Like other mental illnesses, bipolar disorder doesn’t have a single cause. Instead it has a variety of causes, called risk factors. The more risk factors you have, the more likely you are to develop bipolar disorder.
There are many risk factors for bipolar disorder, but here are a few examples:
- Genetics. Bipolar disorder often runs in the family.
- Environment. Living in a stressful environment can make you more likely to develop bipolar disorder. Things like living in poverty or having an abusive family put a lot of stress on your brain and often trigger mania or depression.
- Childhood trauma. Even if you’re no longer in a stressful environment, things that happened to you as a child can have an impact later in life.
- Stressful events: like losing a loved one, or being in a car accident.
- Unhealthy habits: like not getting enough sleep, or not eating.
- Drugs and alcohol: Abusing drugs and alcohol puts you at higher risk of developing bipolar disorder. It can also make it harder to recover from bipolar disorder. Some drugs—including some medications—can trigger manic or depressive episodes.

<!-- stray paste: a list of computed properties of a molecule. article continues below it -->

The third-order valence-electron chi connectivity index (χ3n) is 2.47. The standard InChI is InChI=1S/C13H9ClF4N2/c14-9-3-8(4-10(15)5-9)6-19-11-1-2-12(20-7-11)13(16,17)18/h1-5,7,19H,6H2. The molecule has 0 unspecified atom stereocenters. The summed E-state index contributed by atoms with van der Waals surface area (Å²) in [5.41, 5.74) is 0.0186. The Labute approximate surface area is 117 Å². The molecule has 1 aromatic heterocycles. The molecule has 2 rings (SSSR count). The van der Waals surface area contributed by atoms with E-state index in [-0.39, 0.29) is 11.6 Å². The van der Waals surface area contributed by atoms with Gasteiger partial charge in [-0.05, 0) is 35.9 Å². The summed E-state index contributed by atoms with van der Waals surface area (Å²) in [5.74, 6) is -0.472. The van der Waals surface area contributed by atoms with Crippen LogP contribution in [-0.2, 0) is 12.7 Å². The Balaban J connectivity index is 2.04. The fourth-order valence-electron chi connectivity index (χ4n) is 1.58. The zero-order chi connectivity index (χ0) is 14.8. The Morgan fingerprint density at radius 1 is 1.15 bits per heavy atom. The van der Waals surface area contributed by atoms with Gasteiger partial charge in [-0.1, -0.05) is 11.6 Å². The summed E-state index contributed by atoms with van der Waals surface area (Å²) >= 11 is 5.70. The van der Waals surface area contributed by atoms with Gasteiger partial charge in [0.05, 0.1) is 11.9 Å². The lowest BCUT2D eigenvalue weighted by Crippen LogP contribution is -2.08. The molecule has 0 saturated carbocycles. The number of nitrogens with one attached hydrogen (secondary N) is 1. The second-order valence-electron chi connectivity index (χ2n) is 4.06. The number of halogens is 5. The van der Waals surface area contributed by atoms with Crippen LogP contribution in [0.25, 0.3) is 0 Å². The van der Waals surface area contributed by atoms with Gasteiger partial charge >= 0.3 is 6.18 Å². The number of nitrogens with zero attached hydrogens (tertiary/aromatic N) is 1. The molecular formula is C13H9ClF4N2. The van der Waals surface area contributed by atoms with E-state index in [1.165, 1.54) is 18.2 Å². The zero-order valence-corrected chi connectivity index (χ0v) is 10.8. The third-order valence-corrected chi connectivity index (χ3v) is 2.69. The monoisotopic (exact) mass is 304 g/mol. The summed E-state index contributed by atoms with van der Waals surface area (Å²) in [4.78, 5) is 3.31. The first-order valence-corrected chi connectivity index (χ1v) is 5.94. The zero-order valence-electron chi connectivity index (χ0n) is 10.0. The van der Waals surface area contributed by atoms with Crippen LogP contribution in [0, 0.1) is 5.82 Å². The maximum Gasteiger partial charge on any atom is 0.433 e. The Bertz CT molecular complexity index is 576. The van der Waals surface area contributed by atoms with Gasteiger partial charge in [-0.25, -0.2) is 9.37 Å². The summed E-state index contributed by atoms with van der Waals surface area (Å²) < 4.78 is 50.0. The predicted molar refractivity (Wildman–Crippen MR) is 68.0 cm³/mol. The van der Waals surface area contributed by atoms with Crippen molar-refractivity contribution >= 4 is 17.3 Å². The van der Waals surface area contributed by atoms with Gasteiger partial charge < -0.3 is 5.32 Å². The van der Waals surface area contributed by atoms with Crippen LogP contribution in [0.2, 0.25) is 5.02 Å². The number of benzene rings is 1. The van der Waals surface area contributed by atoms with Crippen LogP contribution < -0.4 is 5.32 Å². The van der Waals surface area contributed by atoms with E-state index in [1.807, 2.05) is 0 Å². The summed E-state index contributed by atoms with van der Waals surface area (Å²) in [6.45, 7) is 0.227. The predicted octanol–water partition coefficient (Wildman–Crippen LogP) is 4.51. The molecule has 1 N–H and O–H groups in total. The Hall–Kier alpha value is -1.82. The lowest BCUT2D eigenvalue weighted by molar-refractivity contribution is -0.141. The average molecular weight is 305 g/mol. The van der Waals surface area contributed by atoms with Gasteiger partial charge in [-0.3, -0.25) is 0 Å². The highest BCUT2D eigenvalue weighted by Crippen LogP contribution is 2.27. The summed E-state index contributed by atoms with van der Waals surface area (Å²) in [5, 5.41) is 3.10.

- Brain chemistry. Bipolar disorder involves an imbalance of natural chemicals in your brain and your body.
These risk factors don’t just affect who will develop bipolar disorder in the first place. They also affect how severe their symptoms will be, and when they will experience those symptoms. Sometimes, a manic or depressive episode is triggered by a stressful event. Other times, it just happens.
- Aldinger, F., & Schulze, T. G. (2016). Environmental factors, life events, and trauma in the course of bipolar disorder. Psychiatry and Clinical Neurosciences 71, pp. 6–17. Retrieved from https://onlinelibrary.wiley.com/doi/pdf/10.1111/pcn.12433
- National Institute of Mental Health. (2018). Bipolar Disorder. Retrieved from https://www.nimh.nih.gov/health/publications/bipolar-disorder/index.shtml